Episode 50 – 10th September 2010

[Direct MP3 Link]

Old Wives Med by Andrew West (ft Dr Evan Harris!)
Science Cuts by Jenny Rohn
Hawking’s God by Matthew Green
Protest Protest The Pope by Tom Morris
Miracles by Drew Rae (read by David Couch)
Guest Edited by Liz Lutgendorff

Pod Delusion Live
14th September, 7pm, The Monarch pub, Camden (London).

Matthew Green’s references:

9 thoughts on “Episode 50 – 10th September 2010

  1. I must admit I am more likely t o buy a newspaper if they are writing about a juicy god/sciene article, I am my own worst enemy in expecting a rational popular press reporting science. That said I did enjoy The Times supplement on M-Theory and had a chuckle that another gap may be filled.

  2. I usually enjoy Pod Delusion pieces arguing I disagree with, which is why I’m not dismantling the main argument of Tom Morris’ contributiong (@20’32”) here. But whereas such pieces are normally polite about it, this one felt like an ill-prepared and angry rant towards the end—in one moment of surreal self-obliviousness he calls the BHA and the NSS “arseholes” while trying to convince them not to alienate the people they’re trying to convince.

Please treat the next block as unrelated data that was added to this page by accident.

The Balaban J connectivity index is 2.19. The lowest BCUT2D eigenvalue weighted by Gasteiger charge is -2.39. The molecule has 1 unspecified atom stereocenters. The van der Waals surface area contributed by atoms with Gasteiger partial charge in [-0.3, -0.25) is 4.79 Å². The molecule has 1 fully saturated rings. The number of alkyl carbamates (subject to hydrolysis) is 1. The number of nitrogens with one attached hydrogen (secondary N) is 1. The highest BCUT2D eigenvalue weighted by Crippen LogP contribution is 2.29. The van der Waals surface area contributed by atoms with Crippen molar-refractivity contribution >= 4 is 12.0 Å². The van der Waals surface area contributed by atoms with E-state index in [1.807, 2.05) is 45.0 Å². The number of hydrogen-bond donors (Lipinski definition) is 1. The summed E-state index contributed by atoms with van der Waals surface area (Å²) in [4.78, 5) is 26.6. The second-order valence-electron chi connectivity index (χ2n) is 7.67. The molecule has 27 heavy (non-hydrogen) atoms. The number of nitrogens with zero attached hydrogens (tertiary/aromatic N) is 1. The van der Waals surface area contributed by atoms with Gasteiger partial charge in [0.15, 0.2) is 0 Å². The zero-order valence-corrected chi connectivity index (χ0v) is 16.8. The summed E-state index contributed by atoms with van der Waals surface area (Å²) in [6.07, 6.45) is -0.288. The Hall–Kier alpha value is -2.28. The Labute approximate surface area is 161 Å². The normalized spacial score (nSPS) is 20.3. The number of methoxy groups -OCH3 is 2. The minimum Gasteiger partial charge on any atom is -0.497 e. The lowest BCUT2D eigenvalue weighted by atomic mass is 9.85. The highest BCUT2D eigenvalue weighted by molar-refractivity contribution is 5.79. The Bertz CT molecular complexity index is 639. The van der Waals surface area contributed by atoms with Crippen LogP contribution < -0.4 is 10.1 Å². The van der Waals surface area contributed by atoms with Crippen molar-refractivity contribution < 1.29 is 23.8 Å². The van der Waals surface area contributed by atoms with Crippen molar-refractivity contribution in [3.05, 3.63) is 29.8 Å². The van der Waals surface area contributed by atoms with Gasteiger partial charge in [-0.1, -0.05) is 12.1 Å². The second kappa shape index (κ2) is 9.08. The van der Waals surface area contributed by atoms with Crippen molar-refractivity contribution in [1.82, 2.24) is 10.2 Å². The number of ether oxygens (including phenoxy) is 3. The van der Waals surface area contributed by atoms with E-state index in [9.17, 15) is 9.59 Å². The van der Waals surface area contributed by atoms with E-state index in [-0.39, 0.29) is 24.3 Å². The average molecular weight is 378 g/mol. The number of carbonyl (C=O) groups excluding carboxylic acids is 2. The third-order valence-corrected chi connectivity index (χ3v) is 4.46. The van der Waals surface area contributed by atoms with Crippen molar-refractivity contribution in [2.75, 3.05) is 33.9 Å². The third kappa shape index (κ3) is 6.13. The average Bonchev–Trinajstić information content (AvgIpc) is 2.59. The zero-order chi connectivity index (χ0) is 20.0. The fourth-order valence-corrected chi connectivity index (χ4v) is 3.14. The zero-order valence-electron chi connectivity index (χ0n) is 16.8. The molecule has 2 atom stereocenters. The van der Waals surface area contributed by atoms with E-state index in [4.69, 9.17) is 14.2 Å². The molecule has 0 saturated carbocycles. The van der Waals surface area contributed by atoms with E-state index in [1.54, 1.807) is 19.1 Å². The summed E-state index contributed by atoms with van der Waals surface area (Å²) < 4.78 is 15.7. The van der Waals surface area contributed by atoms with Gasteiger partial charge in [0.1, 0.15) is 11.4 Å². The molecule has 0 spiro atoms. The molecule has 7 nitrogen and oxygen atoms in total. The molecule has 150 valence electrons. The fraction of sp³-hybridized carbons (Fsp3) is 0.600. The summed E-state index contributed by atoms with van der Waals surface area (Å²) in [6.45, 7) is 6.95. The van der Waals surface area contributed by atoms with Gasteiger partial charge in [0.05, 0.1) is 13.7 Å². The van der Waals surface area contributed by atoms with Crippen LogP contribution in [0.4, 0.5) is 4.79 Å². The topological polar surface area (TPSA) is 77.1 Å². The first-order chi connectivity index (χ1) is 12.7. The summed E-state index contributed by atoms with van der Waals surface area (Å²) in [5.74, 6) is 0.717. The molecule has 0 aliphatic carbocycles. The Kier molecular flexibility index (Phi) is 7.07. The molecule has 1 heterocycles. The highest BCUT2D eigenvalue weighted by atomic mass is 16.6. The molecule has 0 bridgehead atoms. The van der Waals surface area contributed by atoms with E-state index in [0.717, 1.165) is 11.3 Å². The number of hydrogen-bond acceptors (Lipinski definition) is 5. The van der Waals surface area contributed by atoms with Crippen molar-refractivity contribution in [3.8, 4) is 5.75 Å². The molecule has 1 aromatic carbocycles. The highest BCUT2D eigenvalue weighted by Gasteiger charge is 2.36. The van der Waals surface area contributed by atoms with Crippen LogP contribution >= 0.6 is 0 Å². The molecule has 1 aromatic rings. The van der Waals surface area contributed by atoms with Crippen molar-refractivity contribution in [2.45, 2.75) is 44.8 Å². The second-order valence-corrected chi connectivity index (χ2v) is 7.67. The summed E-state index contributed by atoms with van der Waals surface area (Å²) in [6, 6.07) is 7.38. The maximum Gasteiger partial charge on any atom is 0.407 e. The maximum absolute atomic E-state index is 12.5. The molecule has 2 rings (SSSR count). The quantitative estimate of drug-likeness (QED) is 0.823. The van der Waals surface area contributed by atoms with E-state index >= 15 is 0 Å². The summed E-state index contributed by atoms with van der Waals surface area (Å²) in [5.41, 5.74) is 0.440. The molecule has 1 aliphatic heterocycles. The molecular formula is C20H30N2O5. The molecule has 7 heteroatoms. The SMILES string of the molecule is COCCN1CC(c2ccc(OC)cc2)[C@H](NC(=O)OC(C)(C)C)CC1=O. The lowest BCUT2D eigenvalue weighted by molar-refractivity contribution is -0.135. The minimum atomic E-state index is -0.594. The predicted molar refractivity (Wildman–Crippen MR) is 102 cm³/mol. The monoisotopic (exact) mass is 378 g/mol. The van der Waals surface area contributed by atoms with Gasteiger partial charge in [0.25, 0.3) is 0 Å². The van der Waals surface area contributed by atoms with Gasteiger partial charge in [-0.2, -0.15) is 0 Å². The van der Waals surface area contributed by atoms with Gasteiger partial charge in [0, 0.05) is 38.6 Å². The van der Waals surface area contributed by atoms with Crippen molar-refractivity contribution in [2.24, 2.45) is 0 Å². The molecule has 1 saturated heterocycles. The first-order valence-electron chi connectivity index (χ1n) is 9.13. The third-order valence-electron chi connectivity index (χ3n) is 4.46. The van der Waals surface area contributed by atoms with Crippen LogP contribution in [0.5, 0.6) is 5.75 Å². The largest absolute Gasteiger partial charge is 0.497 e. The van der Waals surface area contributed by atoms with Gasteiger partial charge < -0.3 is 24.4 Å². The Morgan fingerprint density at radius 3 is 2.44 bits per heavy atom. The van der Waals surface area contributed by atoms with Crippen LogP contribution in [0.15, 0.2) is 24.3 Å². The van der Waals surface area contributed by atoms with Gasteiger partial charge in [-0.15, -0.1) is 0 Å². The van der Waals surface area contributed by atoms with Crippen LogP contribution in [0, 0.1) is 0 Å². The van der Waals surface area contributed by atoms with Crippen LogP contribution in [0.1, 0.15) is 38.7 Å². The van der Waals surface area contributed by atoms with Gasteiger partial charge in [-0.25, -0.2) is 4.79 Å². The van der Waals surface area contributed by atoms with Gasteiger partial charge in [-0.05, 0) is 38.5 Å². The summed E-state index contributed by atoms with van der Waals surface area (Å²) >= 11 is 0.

What’s worse than the sanctimony is that I’m not convinced the argument backing it up was sound. I thought he conflated the Vatican leadership with Catholics as a whole. He likened Protest the Pope rallies to “bigotry”, calling them “mean-spirited” and “anti-Catholic”, but they’re only anti-Vatican. “Humane and sensible religious liberals” won’t be alienated by our “protesting their leaders” because we’re not—we’re protesting a dangerous and nasty bigot. The petty name-calling only serves to highlight this fallacy: he calls anyone who protests the Vatican’s stance on gay rights and secularism “a total dickwad”, and anyone who doesn’t support gay rights and secularism “a total dickhead”.

    That seems a somewhat misanthropic dilemma.

  3. Andrew: did you actually see the argument I was making? It was absolutely nothing about tone or misanthropy or angriness. It was about principle.

    My point is that the protests shouldn’t be anti-Vatican. They should be pro-secularism. If the government were to not fund the Vatican state visit, then we would have no complaint, right? That’s what the NSS have been saying all along. But it is bullshit.

    Let’s be honest: we are using the secularist argument about state neutrality towards religion as an excuse for bashing the Pope. All I really want is for people to be honest: protest the pope because you don’t like the Pope, but let’s keep the arguments separate. We’d still have reason to object to government funding someone who isn’t ideologically objectionable (say, Desmond Tutu rather than the Pope).